greengiant: Or a company in the same market wanting a listing - which is much more likely. Something which the current share price rise is making more realistic for Havelock shareholders. ;-) Andrew
valhamos: neverforget "it would be hidden from the market by 12 months through the ability to file its accounts to real deadlines and not aim market dictated ones." On Aim you need to have audited accounts within 6 months; unlisted it is 9 months. Are you really suggesting that hiding the numbers for 3 months is going to help? If so the situation must really be desperate! No - all this talk of delisting is just a nonsense, a distraction from the real issues here, the sole result (or even purpose?) is to drive the share price down as small investors bail out.
neverforget: precarious is an understatement. this is where a listing makes the company look worse. so any potential customer can now go on and see what is happening. the market is saying that this company is a dud. why would a customer then buy from them? at least if it is not listed as well as saving ridiculaous costs it would be hidden from the market by 12 months through the ability to file its accounts to real deadlines and not aim market dictated ones. ridiculous. Management showing that they are again clueless. this from the last announcement David Ritchie, chief executive, Havelock Europa plc, said: "WH Ireland is a great fit for us and we are pleased to be working with a company that has a strong track record supporting businesses like ours. This is a positive step in the further development of the business." Development? look at the share price.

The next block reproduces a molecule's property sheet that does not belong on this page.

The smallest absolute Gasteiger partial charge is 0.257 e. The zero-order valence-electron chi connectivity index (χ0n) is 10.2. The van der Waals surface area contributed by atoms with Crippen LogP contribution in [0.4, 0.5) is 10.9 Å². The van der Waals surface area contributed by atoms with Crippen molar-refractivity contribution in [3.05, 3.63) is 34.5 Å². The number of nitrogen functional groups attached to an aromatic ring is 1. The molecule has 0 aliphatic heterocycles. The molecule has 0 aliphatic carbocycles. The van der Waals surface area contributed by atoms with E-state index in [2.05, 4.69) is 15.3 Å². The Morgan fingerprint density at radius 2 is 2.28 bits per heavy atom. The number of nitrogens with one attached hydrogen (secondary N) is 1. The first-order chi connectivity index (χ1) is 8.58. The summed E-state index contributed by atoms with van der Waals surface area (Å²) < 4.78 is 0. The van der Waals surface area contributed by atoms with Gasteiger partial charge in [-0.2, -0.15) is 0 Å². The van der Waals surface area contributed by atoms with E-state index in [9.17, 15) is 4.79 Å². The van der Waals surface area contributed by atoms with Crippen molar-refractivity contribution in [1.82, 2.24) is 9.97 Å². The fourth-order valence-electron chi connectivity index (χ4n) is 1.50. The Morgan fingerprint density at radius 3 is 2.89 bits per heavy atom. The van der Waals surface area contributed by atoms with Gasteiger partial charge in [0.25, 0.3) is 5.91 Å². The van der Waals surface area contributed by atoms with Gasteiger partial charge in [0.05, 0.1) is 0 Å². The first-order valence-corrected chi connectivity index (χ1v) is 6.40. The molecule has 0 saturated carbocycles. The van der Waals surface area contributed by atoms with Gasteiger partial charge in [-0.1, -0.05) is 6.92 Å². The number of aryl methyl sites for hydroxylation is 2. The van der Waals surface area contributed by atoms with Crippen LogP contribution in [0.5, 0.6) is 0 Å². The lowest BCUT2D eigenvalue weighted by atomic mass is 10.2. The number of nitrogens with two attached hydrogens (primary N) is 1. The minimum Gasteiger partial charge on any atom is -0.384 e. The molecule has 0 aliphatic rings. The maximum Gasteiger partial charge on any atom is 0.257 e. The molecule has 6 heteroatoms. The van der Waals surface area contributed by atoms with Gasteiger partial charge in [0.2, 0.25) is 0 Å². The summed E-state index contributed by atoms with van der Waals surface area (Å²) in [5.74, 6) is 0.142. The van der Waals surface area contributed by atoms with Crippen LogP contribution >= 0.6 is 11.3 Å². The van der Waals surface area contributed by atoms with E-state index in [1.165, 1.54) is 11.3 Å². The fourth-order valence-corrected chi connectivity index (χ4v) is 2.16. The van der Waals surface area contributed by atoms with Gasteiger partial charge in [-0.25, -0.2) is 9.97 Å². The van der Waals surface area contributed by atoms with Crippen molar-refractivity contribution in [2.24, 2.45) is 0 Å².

valhamos: Andrew This company is listed so that the owners can trade their shares. I'm all for reducing costs but you are way off beam if you think cost-cutting is the solution to the problems here. And if it is not the solution then it would be cowardice of the directors to go down that route - they will have shown that they are bad as the last lot. If this delisting idea is seriously considered then it will have a detrimental effect on the share price until it takes effect - most shareholders will not want to be stuck with unlisted shares. The only benefit of delisting would seem to be to enable someone to pick up shares on the cheap and/or to give the directors an easy ride for the next 10 plus years.
greengiant: An interesting view Cathexis already owns around 30% of ISG’s shares and intends to take the firm private and has argued that “due to the size of the company, the nature of its business, the cyclicality of its markets and the volatility of its share price and trading performance” it is better suited to private ownership. Would love to have Havelock explain its strategy and belief of why Havelock is still better placed to remain listed. Andrew